Zika Virus can lead to birth defects

Published 12:11 am Saturday, March 12, 2016

No cases reported locally, St. John mosquitoes can carry virus

EDGARD — St. John the Baptist Parish residents should be vigilant this mosquito season as the River Parishes could be susceptible to mosquitoes carrying the Zika Virus, local officials said.

The World Health Organization, which concluded a Zika research and development meeting this week, said Zika has triggered outbreaks in 41 countries, leading to confirmed cases linking Zika to babies with birth defects in Brazil and French Polynesia.

Zika has been linked to microcephaly, and the Centers for Disease Control and Prevention says microcephaly is a birth defect where a baby’s head is smaller than expected when compared to babies of the same sex and age.

Babies with microcephaly often have smaller brains that might not have developed properly. The Zika Virus can be spread from a woman to her child if she is infected while pregnant. Pregnant women are advised to delay travel plans to places with the Zika Virus.

St. John the Baptist Parish officials said mosquitoes that can carry Zika do live in the River Region.

Steven Pavlovich, of St. John Mosquito Control, said the Zika Virus is different from others that can be transmitted by mosquitoes, because humans are not dead end hosts.

“With the Zika Virus, humans, for a five- to seven-day period, are able to transmit the disease,” he said. “That’s the concern if someone who is infected comes back within that period. They have a chance of spreading it to another mosquito if bitten, then potentially to another human. It’s an exotic disease that is being brought back to the United States through travels.”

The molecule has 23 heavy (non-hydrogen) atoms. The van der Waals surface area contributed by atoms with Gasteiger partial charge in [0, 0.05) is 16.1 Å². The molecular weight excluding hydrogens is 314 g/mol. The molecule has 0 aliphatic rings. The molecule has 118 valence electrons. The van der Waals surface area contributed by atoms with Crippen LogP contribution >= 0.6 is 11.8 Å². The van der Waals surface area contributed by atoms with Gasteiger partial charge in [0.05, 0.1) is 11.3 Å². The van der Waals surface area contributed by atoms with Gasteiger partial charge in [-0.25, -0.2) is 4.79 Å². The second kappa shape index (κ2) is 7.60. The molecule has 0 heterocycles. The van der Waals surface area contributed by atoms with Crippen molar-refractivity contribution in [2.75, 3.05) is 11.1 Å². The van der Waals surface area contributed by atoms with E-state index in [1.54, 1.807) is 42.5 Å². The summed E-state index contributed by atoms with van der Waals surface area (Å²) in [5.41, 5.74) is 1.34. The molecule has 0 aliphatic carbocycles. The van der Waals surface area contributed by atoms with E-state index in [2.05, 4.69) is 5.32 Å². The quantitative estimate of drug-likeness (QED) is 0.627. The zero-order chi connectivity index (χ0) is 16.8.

Pavlovich told St. John the Baptist Parish Council members during the board’s meeting this week in Edgard that there have been no cases the virus reported in St. John Parish.

He did say three possible cases have been reported in Louisiana.

Two types of container mosquitoes, the Asian Tiger Mosquito and Yellow Fever Mosquito are common in the Greater New Orleans area and are capable of transmitting the disease, Pavlovich said.

“Zika threat right now is low, but this is an opportunity for people to be aware of it,” he said.

“Because it’s spread by container mosquitoes, we are encouraging people to remove containers from around their yards. These mosquitoes will be in people’s backyards and don’t fly very far, generally their flight range is around 500 feet.”

Mosquitoes are most prevalent in St. John Parish in May, but can be seen throughout the year.

Pavlovich provided Council members and those who attended the meeting this week with a mosquito prevention pamphlet that can be picked up by local residents at Percy Hebert Building in LaPlace.

Division B Councilwoman at Large Jaclyn Hotard said some places that could collect water and attract mosquitoes mentioned in the pamphlet were not on her radar.

“Like standing water in low grassy areas such as tire tracts,” she said. “Another one was water filled tree holes. I never thought about that. It said you need to check branches, as well as the trunk of the tree, for holes and fill them with sand or cement.

“I think it’s incumbent of us to be mindful of the potential threat that is out there. It’s better to protect yourself from something than not protect yourself. Though we don’t have any cases in St. John, it’s better to take all of the safety measures and take all the precautions.”

Pavlovich said the symptoms of the Zika Virus are mild and include headache, rash, joint pain and occasional redness of the eyes.

“A lot of times people won’t know that they even have the disease, only one in five would have any symptoms,” he said.

“Zika Virus is not generally thought to be something we have to worry about for fatality or mortality. The concern is that the Zika Virus potentially has a link with something called microcephaly.”